Imagine browsing your favorite websites on your computer or playing a browser-based game when things start slowing down. You click the window in frustration hoping that the site responds, to no avail. Finally, the browser alerts you that something is making it run too slow and you need to reset it.
The problem is not the browser design or the websites that you are surfing. It is the fact that you are browsing too many resource-intensive sites through multiple web browsing applications. You may be using Firefox, Chrome, Internet Explorer, Edge, Opera, Safari, and/or a combination of the many other browsers on the market.
Content isolation, not resource reservation
You may have different web browsing applications open because each one is independent of the other. All login information, cookies, history and other content is only relevant to the browser that is accessing that site. When you log onto a site in Firefox, those credentials do not cross over to Internet Explorer. Each browser is an isolated container for all of the content that it receives.
As a gamer, it is not uncommon for me to have different browsers accessing the same online game using different accounts. There are multiple reasons why this is beneficial, but there is a performance cost associated with this application access model.
All of these open web browsers fight for the same resources on your computer. When the resources are exhausted, the browsers start to fail. There are no restrictions that one can place on each browser version to ensure the performance of it or the other browsers. If one website starts to consume a large amount of computer resources, it can impact the performance of all of the other browsers and applications open on the computer.
If the user wants to properly isolate the different browsers so that there is no potential for one browser to impact another, then it is necessary to create virtual containers that can restrict CPU, memory, and network usage within that container. This is what virtual machines are designed to do within the application hosting environment.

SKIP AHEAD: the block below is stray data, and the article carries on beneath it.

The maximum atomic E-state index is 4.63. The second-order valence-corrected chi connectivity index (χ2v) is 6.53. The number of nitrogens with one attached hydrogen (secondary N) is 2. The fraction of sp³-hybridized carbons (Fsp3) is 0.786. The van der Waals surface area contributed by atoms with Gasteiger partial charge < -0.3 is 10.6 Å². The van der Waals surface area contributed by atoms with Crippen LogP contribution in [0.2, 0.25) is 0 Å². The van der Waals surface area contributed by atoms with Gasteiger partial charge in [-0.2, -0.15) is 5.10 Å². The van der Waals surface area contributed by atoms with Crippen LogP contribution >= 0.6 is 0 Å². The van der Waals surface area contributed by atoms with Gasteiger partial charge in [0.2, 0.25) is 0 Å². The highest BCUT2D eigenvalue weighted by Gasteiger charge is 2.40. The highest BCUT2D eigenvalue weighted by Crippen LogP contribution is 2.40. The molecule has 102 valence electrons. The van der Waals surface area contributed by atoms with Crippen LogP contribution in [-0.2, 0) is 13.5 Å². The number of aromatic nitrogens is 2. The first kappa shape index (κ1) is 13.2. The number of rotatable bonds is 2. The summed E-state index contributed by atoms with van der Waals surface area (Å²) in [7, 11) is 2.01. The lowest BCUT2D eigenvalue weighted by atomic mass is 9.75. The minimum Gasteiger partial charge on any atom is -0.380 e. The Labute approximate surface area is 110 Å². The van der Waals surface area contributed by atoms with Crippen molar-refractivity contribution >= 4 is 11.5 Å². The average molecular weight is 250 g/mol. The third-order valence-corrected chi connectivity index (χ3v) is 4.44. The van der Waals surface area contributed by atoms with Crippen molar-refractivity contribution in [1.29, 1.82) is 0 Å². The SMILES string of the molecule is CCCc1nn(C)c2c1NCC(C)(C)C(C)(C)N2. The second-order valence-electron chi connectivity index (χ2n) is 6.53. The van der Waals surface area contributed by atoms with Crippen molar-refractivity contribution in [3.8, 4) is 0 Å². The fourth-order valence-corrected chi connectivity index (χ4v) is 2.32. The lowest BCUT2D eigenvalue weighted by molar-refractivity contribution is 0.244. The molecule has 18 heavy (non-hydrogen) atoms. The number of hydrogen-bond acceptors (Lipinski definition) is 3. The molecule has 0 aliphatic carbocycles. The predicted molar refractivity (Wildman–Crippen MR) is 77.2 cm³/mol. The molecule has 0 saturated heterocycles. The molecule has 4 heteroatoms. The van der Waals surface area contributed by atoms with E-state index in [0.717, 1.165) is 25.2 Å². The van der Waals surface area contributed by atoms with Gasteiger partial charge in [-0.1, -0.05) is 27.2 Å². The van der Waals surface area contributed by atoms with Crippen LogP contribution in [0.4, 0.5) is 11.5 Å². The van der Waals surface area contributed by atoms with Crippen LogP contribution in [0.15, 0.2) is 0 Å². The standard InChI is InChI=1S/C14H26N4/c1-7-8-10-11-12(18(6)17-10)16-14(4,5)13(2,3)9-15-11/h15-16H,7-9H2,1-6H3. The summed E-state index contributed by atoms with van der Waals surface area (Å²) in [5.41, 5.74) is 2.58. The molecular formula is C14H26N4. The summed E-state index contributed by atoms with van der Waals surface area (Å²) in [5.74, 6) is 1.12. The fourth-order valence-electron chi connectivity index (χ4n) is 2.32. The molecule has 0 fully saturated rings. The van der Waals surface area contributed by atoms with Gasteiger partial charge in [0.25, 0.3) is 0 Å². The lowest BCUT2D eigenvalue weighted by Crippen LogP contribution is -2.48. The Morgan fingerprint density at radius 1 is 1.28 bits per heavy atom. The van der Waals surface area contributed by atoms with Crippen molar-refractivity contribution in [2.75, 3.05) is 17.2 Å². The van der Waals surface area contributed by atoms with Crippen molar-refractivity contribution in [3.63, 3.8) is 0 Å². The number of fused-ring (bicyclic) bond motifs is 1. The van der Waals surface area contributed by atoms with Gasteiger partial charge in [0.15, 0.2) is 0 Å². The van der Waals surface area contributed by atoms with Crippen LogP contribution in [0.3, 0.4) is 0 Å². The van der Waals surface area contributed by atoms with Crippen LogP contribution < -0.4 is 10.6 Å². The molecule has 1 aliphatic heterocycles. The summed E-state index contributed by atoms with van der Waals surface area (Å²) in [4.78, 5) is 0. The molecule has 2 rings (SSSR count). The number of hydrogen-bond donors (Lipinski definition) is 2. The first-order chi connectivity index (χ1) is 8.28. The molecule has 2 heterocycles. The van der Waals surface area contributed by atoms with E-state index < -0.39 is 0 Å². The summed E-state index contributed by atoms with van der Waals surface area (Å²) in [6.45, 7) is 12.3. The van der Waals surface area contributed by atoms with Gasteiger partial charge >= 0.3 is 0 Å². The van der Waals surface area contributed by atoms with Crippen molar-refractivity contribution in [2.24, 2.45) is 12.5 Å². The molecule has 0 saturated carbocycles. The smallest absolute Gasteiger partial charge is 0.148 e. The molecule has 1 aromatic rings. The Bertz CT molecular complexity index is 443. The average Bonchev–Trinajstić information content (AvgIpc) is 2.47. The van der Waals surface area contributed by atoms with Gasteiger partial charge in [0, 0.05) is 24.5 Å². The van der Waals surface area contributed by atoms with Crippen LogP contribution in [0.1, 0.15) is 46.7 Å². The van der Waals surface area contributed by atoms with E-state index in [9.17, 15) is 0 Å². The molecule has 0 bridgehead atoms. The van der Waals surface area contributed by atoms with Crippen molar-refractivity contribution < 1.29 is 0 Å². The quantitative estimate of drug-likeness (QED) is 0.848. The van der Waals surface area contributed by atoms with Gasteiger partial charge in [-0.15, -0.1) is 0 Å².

[You might also like: Making Public Cloud Migration a Turnkey Process]
Not all applications are equal
Application delivery controllers (ADC) are built to manage and manipulate the access to applications by acting as a reverse proxy. Businesses often host multiple applications on the ADC due to cost, design, and functionality. Minimal thought is given to the resource needs, SLA requirements, and criticality of the application to the business. But this creates an environment that is susceptible to negative interactions.
In this architecture, if one of the hosted applications receives an increase in connections or requires custom policies that consumes excessive resources, then all of the other applications hosted on the ADC are negatively impacted. There are a finite amount of network, compute, and memory resources available within the ADC.
In the business world, this becomes a problem. Application availability is critical and it is unacceptable to have one application affect the availability of others within the network infrastructure. Application performance is not always predictable. Flash mobs, internet virality, natural disasters, and other events can impact an application’s usage. It is not acceptable to have a non-critical application surge and impact the resources available to critical services.
Route Domains are not virtualization
Some ADC vendors offer route domains as a solution to partition applications and tenants within the application delivery infrastructure. Route domains are based on virtual routing and forwarding (VRF) functions introduced when multi-protocol label switching (MPLS) was created. Route domains are a version of VRF-lite where the ADC is able to contain multiple forwarding information bases (FIB) that are separate and distinct.
In other words, the ADC is able to have separate layer 3 domains configured, with their own IP networks and routing tables. This is like having multiple browsers on a computer, where each route domain is equivalent to a unique browser instance.
The similarities within this analogy extend to the resource consumption problem. Just because there is virtual separation of content and application delivery, does not mean that there is separation of resource usage.
It is possible and probable that one application within one route domain will consume enough resources to affect the performance and availability of another application in another route domain. An unexpected, but probable, event is all that is required for the application to perform outside its normal parameters and impact all of the other applications configured on the ADC.
Enterprises and managed service providers that require multi-tenant services for their application delivery infrastructure need to look beyond route domains as a viable solution. True virtualization of the ADC through virtual machines is the only way to properly isolate and contain the applications.
The virtualization of the ADC through virtual instances that can allocate and reserve the compute, memory, and bandwidth available to the application must be a requirement when designing a proper application delivery infrastructure. Anything less is shortchanging your application users – your customers.